But I have said that the transfer of Alexandria to Virginia would be advantageous to the portion of the District which we should still retain. Whoever will look into the causes of the inefficient legislation for this District, and become acquainted with the divided state of public opinion here, must, I think, arrive at the same conclusion. It is not to be concealed that there is, and always has been, a feeling of section opposition between the people of the two portions of the District, divided as the Potomac divides them. They live under different codes of laws, one founded on the Virginia, and the other on the Maryland system of laws, as they existed at the time of cession, and in addition to this cause of difference, they have shared unequally in the appropriations. All attempts to harmonize these systems with each other, have hitherto failed, and Congress have not the time or means of establishing a new code which might be uniform and satisfactory to both. Local jealousies and divisions would have defeated the attempt, if we could have the time and disposition for the work. The consequence is, that the state of the laws in this District, is disreputable to our Government. Whoever feels an interest in this subject, may find in the report of Mr. Powers to the House of Representatives in 1830, a description of the then existing state of the laws (and I am informed that they have been but little amended since) which would be ludicrous for its strange contrast with the public sentiment of the day, if it were not that they affected things so sacred as the lives and property of our fellow-beings. The same report also exhibits the difficulty of establishing laws which would be satisfactory to those for whom they were intended. A difficulty arising in part from the two different codes, which have each their advocates, within the District, in comparison between the two. Letters are published in this report from many of the most intelligent citizens of the District, and none of them agreed. Some thought that great changes ought to be made in the laws; some thought that there should be one uniform code for the whole District; others were of opinion that there should be two codes, and that each required revision. No, Mr. Chairman, if Alexandria were returned to Virginia, we should have but one code to attend to, and fewer people and interests to provide for. All would be better cared for, and I believe, that for the remaining portion of the District, we might do all, or nearly all, that is necessary to be done.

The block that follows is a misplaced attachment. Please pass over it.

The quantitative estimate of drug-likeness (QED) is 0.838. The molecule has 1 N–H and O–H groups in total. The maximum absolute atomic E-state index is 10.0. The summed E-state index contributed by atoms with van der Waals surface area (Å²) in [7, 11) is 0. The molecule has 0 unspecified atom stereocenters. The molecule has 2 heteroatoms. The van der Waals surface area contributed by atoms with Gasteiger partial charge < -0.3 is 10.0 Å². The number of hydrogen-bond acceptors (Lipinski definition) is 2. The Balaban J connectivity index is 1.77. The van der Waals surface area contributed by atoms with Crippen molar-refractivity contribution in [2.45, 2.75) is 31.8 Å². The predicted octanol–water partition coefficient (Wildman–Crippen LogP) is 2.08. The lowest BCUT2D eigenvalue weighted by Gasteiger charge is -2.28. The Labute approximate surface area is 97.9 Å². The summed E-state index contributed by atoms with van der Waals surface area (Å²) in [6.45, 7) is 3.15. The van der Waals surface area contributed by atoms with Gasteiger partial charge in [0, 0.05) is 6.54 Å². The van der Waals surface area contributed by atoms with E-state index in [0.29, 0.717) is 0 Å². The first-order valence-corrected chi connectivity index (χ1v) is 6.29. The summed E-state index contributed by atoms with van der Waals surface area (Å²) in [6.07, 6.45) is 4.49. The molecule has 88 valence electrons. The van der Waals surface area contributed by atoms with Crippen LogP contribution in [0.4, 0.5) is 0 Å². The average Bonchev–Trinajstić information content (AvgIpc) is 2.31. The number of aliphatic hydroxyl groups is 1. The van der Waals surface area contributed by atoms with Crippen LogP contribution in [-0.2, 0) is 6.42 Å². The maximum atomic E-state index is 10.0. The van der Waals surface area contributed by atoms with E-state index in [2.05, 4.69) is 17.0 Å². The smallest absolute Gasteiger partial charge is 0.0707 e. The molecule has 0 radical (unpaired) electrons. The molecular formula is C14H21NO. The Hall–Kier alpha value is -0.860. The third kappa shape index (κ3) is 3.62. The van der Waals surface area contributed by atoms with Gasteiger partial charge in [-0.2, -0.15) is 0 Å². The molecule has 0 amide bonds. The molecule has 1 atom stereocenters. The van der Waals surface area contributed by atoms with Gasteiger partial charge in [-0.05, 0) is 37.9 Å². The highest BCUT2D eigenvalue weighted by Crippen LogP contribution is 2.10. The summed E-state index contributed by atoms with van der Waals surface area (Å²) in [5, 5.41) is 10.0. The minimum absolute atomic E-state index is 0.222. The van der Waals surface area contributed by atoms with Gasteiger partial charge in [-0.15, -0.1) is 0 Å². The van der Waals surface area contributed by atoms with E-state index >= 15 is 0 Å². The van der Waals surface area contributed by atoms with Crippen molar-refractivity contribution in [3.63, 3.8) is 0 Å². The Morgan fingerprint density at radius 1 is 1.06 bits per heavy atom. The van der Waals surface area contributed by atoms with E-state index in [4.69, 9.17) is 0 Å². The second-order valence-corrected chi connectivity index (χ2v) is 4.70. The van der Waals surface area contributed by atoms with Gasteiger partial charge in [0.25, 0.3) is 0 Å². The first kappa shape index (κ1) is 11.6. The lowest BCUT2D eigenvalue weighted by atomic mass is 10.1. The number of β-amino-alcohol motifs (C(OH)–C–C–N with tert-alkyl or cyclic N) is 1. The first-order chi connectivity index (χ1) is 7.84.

But, Mr. Chairman, it is to the people of Alexandria that this measure is especially important. They have everything at stake upon it- they have moral, political, and pecuniary interests, all involved in it. From their connexion with us, they have lost political rights and privileges, and all the social progress which the exercise of these rights can give. They have thus lost, too, as they and I believe, great results from the natural advantages of their position. It is commonly supposed, I know, that they are compensated by local appropriations for the loss of their political franchises. Does any man really believe that public disbursements could compensate a people for such a loss as that of disenfranchisement? The exercise of political power, when accompanied with responsibilities, is, as I have said before, the highest task, and the most elevating occupation, in which a human being can be engaged. Deprive a society of these high and noble springs of human action, and it is difficult to measure the extent of the depressing and demoralizing influences of such a loss. But in point of fact, the appropriations for Alexandria have been less than is generally supposed. It may indeed be doubted, whether anything more has been appropriated than she has contributed, directly or indirectly, to this Government. I hold in my hand a statement of the appropriations to Alexandria by this Government, made by an intelligent officer in the Senate, who is familiar with such subjects, by which it appears, that the entire amount from the time of cession, up to this date, has been$920,554. He informs me that these are all the appropriations of which he knows, although it is possible that there may be more. Now, I find in this report of Mr. Powers, a letter signed by Ed. I. Lee, R. I. Taylor, and Thompson F. Mason- men distinguished for character and intelligence- in which it is asserted, that up to that date, Alexandria had contributed to the General Government, from the post office, from direct taxes, and duties, and by advances made by the banks during the war, $669,540. This does not include what they have paid directly as consumers of dutiable goods, nor what has accrued since that time from the post office. But as these advances were of more ancient date than the heaviest of the Government appropriations, which were for their canal, I doubt whether a master commissioner would bring that city much in debt to this Government, if interest were allowed upon the items, on both sides of the account.

I have said, sir, that in my opinion, she had lost by her connexion great results from the natural advantages of her position. Can any man doubt this, who will compare what she is, with what she might have been? I hold in my hand a statement of her exports, imports, and tonnage, from which it appears that all have been declining since 1815. Her imports, which during the three years from ’17 to ’19 inclusive, averaged $568,869, have been steadily and rapidly declining until now; and in the five years, from 1840, they have averaged but $68,447.